Academic journal article Journal of Financial Management & Analysis

Linkage between Stock Market and Macroeconomic Fundamentals: Case Study of Athens Stock Exchange

Academic journal article Journal of Financial Management & Analysis

Linkage between Stock Market and Macroeconomic Fundamentals: Case Study of Athens Stock Exchange

Article excerpt

Introduction

In recent years, the effects of fundamental macroeconomic news on stock price movements have received a considerable attention. The role that macroeconomic news play in explaining the movements in stock prices is very important both for practitioners and academic researchers. Practitioners are perhaps interested in using the information about macroeconomic fundamentals in pricing assets or alternatively making decisions about real investments. On the other hand, academic economists may be interested because this will help them to identify some sources of systemic risks, and to consider whether these risks are priced (as the should) on the stock market.

The news approach is based on the efficient market hypothesis, which attributed movements in asset prices to new information (hat effects either the expected future cash flows or the expected discount rates at which those cash flows are capitalized, or both. According to Fama1, a stock market is efficient if current market prices fully and instantaneously reflect all available information. Another important aspect is that the expected or past information contains no new information and therefore should have no effect on stock prices, since this information has already been incorporated into prevailing market prices. Hence, the implication of market efficiency is that if economic agents are careful users of available information, then stock price changes can only be due to news, about, for example, macroeconomic fundamentals.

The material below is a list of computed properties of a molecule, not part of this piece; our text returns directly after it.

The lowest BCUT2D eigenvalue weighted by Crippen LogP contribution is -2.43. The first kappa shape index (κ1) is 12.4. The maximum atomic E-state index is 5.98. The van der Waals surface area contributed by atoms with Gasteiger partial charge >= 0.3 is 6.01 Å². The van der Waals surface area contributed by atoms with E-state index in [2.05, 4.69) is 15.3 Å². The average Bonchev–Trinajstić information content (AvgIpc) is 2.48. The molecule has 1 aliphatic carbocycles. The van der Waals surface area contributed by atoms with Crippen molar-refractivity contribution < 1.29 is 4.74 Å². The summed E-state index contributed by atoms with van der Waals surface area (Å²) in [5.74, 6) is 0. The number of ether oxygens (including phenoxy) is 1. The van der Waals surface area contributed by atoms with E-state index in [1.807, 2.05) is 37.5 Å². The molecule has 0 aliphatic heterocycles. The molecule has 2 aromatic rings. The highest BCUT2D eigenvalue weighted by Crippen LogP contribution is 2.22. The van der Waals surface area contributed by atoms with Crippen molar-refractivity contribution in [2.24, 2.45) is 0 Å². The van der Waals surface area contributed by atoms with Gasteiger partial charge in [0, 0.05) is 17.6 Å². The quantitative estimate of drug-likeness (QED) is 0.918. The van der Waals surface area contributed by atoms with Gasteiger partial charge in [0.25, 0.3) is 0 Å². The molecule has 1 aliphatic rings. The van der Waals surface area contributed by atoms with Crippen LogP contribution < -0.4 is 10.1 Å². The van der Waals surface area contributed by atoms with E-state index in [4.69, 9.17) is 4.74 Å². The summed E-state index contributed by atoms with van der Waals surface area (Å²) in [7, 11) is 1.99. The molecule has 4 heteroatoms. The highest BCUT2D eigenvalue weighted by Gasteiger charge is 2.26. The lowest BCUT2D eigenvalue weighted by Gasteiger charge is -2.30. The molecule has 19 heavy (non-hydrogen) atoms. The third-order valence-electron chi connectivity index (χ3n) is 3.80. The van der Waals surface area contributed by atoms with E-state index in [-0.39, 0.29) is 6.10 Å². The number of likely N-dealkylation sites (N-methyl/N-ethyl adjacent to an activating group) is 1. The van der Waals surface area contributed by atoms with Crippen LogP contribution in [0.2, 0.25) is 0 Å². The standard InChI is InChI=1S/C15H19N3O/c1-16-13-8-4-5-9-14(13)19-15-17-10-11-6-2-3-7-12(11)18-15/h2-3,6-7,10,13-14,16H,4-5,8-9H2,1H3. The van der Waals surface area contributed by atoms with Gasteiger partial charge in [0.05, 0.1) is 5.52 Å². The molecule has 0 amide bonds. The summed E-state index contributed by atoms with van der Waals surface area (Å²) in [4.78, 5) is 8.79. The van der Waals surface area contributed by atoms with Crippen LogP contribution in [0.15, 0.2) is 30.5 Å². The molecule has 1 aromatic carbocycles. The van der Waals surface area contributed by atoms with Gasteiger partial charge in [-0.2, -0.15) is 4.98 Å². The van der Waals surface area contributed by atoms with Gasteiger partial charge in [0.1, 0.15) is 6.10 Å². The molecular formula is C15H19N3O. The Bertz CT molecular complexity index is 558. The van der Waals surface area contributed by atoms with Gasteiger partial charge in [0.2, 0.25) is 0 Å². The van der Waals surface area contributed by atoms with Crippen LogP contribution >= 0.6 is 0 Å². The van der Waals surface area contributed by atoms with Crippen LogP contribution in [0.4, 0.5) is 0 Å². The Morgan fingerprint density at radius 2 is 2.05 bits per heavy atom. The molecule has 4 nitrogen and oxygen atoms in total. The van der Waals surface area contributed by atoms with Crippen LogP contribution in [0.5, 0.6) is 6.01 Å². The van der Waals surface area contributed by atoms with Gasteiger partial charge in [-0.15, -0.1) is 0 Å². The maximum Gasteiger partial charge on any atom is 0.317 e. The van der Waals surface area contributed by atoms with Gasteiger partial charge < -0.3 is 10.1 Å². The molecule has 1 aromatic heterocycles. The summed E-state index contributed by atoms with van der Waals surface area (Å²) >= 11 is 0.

There is a branch of economic studies testing the relevance of macro-economic news for stock price movements. The empirical evidence (eg. see Pearce and Roley2; Hardouvelis3; Wasserfallcn4; Aggarwal and Shirm5; Sadeghi6; McQueen and Roley7; Siklos and Anusiewicz8; and Ewing9) suggests that stock returns respond to news, However, these results show that news can only explain a small fraction of observed variations in equity returns (Roll10 and Cutler, Poterba and Summers"), even some of the influences are significant at conventional levels. In general, these results indicate that stock returns primarily respond to monetary news while non-monetary news seems to have only weaker effects. The empirical evidence also seems to be sample-specific and unstable over time (Orphanides12).

The objective of this paper is to investigate the causal relations among macro-economic variables such as:

* Inflation

* Interest rates

* Industrial production

and the stock market index in the small and open Greek economy, where financial markets are less mature as compared to those in eg US, Japan and the UK.

The paper concentrates on the relationship between macro economy and the stock market in Greece by asking the following questions:

1. Does GEN cause the index of industrial production (IPI)?

2. Do interest rates (RFR) cause GEN?

3. Does inflation (INF) cause the industrial production index?

4. Does industrial production cause inflation?

5. Does inflation cause interest rates?

6. Does GEN cause inflation?

7. Does industrial production cause interest rates?

8. Does Gen cause interest rates?

9. Does industrial production cause GEN?

10. Do interest rates cause inflation?

11. Does inflation cause GEN?

12. Do interest rates cause industrial production?

Prelude

Without a precise economic theory that explains the link between macro-economy and the stock market, the decision about which fundamental economic variables are to be included in the analysis is somewhat arbitrarily. In reality several factors may have impacts on stock prices. Therefore, some simplifying assumptions about investors' relevant information set as a proxy for the true information set are required. However, since this paper deals with a small open economy, the following macroeconomic indicators are required to describe both real and financial conditions of the domestic economy:

1) Logarithm of Industrial Production Index, (IPI), is included as a proxy for real economic activity in the Greek market, since the weight of the stock market is accounted for by services, utilities, public and semi-public firms. …

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